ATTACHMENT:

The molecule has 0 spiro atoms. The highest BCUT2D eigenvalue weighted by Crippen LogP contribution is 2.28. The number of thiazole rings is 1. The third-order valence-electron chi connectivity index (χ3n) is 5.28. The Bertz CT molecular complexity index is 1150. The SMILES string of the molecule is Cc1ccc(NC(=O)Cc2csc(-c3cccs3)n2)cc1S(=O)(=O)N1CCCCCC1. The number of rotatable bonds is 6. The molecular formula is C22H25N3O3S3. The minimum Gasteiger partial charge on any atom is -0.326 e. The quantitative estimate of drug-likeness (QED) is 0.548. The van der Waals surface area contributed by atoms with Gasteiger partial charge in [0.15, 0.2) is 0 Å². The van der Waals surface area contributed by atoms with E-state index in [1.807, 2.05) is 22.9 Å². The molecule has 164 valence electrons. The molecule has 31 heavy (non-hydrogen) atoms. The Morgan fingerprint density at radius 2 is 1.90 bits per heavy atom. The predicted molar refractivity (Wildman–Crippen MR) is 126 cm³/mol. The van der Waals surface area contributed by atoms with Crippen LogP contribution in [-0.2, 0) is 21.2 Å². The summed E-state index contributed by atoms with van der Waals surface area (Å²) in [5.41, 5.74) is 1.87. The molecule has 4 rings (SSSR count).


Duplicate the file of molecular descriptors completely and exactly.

The molecule has 0 spiro atoms. The highest BCUT2D eigenvalue weighted by Crippen LogP contribution is 2.28. The number of thiazole rings is 1. The third-order valence-electron chi connectivity index (χ3n) is 5.28. The Bertz CT molecular complexity index is 1150. The SMILES string of the molecule is Cc1ccc(NC(=O)Cc2csc(-c3cccs3)n2)cc1S(=O)(=O)N1CCCCCC1. The number of rotatable bonds is 6. The molecular formula is C22H25N3O3S3. The minimum Gasteiger partial charge on any atom is -0.326 e. The quantitative estimate of drug-likeness (QED) is 0.548. The van der Waals surface area contributed by atoms with Gasteiger partial charge in [0.15, 0.2) is 0 Å². The van der Waals surface area contributed by atoms with E-state index in [1.807, 2.05) is 22.9 Å². The molecule has 164 valence electrons. The molecule has 31 heavy (non-hydrogen) atoms. The Morgan fingerprint density at radius 2 is 1.90 bits per heavy atom. The predicted molar refractivity (Wildman–Crippen MR) is 126 cm³/mol. The van der Waals surface area contributed by atoms with Crippen LogP contribution in [-0.2, 0) is 21.2 Å². The summed E-state index contributed by atoms with van der Waals surface area (Å²) in [5.41, 5.74) is 1.87. The molecule has 4 rings (SSSR count).